I’ve been feeling the need to update my post on whole wheat sourdough bread, mainly because baking with sourdough is far, far easier than the recipe I left there. And now that I’ve been at it for several years, I’ve also gotten to a nice rotation in juggling multiple sourdough starters. I get most of my starters from Sourdoughs International, and I’ve been very pleased. Each one has a different personality, a different flavor, and even a different scent! Some work really well with heavy whole wheat (such as the Russian or Polish Rye), and others work better for white or wheat/white mixed breads (such as the French or Italian). Some ferment and rise very quickly, within a few hours, and some take all day.
I realize that *real* bakers weigh their ingredients, but I’ve really enjoyed just following the recipes in Classic Sourdoughs (also available via Amazon). Furthermore, I really like just eyeballing the flour and water mixture for consistency, and I learned that through the book, too. I almost never use baker’s yeast anymore at all, and when I do, it’s always kind of a bummer I didn’t have my starter ready.
I keep all of my starters in the fridge. I’ve kept and rotated four at a time for a while, but I got kind of bored and dehydrated a couple. After a nice long baking sabbatical, I added a Polish Rye to the group, and currently I am keeping and rotating three (one Italian and a French, along with the Rye). At the ready for rehydrating when I’d like are a Russian, another Italian, an Alaskan and a South African. I love having so much variety in my baked goods at home! The nutritional value AND the money savings are bonus!
This is how I rotate my starters; all of these pictures were taken on one single morning.
When I remove a starter from the fridge, it looks like this. It’s probably been a week or two since I’ve used this starter. The separation is normal. I will pour this entire jar into a ceramic bowl, and then “feed” it with some flour and water. I eyeball both measurements, taking care to keep my flour just less than half of how much starter there is, and then slowly whisking in water until I get that pancake consistency. I love using my Danish dough whisk for this, but I did use a large fork for a long time. I cover the bowl and put it aside. I’ll be feeding it again in the evening (second feeding) and a third time the following morning. That following evening is when I will put a dough of something together, to let it rise overnight.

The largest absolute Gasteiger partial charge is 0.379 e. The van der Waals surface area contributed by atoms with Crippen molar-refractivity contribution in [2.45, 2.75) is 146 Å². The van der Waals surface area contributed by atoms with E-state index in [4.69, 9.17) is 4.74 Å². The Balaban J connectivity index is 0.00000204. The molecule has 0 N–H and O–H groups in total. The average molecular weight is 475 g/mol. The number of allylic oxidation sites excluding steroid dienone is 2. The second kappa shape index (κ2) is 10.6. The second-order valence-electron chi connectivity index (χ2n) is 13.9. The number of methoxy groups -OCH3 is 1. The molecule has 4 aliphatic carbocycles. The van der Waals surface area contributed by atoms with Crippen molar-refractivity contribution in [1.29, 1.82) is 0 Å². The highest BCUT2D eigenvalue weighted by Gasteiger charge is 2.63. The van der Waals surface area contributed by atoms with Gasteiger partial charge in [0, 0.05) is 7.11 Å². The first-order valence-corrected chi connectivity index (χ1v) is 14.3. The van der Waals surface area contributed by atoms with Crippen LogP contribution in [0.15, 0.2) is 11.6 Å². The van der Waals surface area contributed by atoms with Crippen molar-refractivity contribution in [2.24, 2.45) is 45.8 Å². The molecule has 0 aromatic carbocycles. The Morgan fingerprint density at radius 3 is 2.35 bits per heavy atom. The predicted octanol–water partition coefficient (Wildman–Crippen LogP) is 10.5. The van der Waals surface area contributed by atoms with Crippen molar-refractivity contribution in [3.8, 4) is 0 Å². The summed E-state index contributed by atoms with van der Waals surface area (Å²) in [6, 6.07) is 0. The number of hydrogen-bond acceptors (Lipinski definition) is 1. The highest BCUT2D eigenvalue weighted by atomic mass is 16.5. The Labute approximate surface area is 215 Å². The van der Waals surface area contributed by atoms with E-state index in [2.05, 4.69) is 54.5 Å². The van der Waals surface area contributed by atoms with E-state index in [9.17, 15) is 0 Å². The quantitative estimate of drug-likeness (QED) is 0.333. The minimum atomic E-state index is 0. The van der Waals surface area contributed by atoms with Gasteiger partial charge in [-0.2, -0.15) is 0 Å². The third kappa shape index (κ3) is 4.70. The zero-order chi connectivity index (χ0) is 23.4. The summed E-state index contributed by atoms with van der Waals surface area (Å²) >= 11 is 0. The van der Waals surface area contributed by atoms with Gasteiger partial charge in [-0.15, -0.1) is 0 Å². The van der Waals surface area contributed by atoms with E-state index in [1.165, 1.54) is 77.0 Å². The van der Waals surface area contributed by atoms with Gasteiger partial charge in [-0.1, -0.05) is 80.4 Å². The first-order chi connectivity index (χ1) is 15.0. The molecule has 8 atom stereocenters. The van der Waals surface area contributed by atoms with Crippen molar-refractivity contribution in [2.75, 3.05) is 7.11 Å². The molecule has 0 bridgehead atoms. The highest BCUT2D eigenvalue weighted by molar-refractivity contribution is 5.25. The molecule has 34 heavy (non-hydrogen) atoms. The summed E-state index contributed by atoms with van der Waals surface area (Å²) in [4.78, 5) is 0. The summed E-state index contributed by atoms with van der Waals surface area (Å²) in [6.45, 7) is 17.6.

This is a bowl of starter I had begun the day before. All I have to do here is feed it, again just eyeballing it and let it sit until evening. If I forget or choose not to make dough that evening, I simply hold it over until morning for pancakes or waffles or pizza dough or even chocolate cake. YUM. And I really, really, really try not to forget to SAVE STARTER BEFORE MIXING DOUGH. The saved starter (back into a fresh mason jar) gets a little feed and goes back into the fridge until its turn to play is again up.
By the way, the best way to not lose starter is to share with friends 😉
Lastly, I have a bowl of dough mixed from the night before, risen and ready to be scraped out onto the counter to rest for a half hour. Then I put my dough into loaf pans and let it rise until its good and ready to throw into the oven. Depending on the starter, this could be just 2 hours, or 8-10! This happened to be my Polish Rye (a slow riser), and I made a couple of loaves of whole wheat raisin bread. I baked them that afternoon and we had seriously crazy yummo sourdough rye raisin bread to toast for our breakfast the next morning.
I suppose the last photo ought to be the finished bread, crumbs and melted butter on a sweet plate dappled by sunlight. But we ate it all before I bothered to take any photos that would make you drool 🙂
I don’t really plan ahead what I’m going to bake. Typically, I just pull out the next starter and consider what kind of breads would be good with that one. Sometimes I just don’t bake anything at all for days. And when I do bake, it’s in small batches. Gone are my days of pulling out half a dozen yeast breads at a time. Sourdough breads are not only delicious, but they are far more filling.
Juggling multiple sourdough starters isn’t really difficult. It’s just like anything else, simply a learning curve to get around.